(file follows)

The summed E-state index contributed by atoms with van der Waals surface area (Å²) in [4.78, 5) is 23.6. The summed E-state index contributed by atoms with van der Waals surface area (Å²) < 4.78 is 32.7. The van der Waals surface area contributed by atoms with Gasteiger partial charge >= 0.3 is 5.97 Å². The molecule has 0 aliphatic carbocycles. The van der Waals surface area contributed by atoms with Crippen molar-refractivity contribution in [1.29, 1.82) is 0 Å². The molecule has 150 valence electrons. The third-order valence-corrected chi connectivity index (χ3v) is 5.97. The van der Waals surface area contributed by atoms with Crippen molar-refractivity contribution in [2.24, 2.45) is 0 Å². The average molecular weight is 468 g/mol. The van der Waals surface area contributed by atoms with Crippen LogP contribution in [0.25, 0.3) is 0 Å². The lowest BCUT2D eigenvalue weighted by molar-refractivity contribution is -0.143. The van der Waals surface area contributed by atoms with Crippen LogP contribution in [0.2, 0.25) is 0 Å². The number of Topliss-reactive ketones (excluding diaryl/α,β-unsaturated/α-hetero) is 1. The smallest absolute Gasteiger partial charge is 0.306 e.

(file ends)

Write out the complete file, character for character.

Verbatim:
The summed E-state index contributed by atoms with van der Waals surface area (Å²) in [4.78, 5) is 23.6. The summed E-state index contributed by atoms with van der Waals surface area (Å²) < 4.78 is 32.7. The van der Waals surface area contributed by atoms with Gasteiger partial charge >= 0.3 is 5.97 Å². The molecule has 0 aliphatic carbocycles. The van der Waals surface area contributed by atoms with Crippen molar-refractivity contribution in [1.29, 1.82) is 0 Å². The molecule has 150 valence electrons. The third-order valence-corrected chi connectivity index (χ3v) is 5.97. The van der Waals surface area contributed by atoms with Crippen molar-refractivity contribution in [2.24, 2.45) is 0 Å². The average molecular weight is 468 g/mol. The van der Waals surface area contributed by atoms with Crippen LogP contribution in [0.25, 0.3) is 0 Å². The lowest BCUT2D eigenvalue weighted by molar-refractivity contribution is -0.143. The van der Waals surface area contributed by atoms with Crippen LogP contribution in [0.2, 0.25) is 0 Å². The number of Topliss-reactive ketones (excluding diaryl/α,β-unsaturated/α-hetero) is 1. The smallest absolute Gasteiger partial charge is 0.306 e.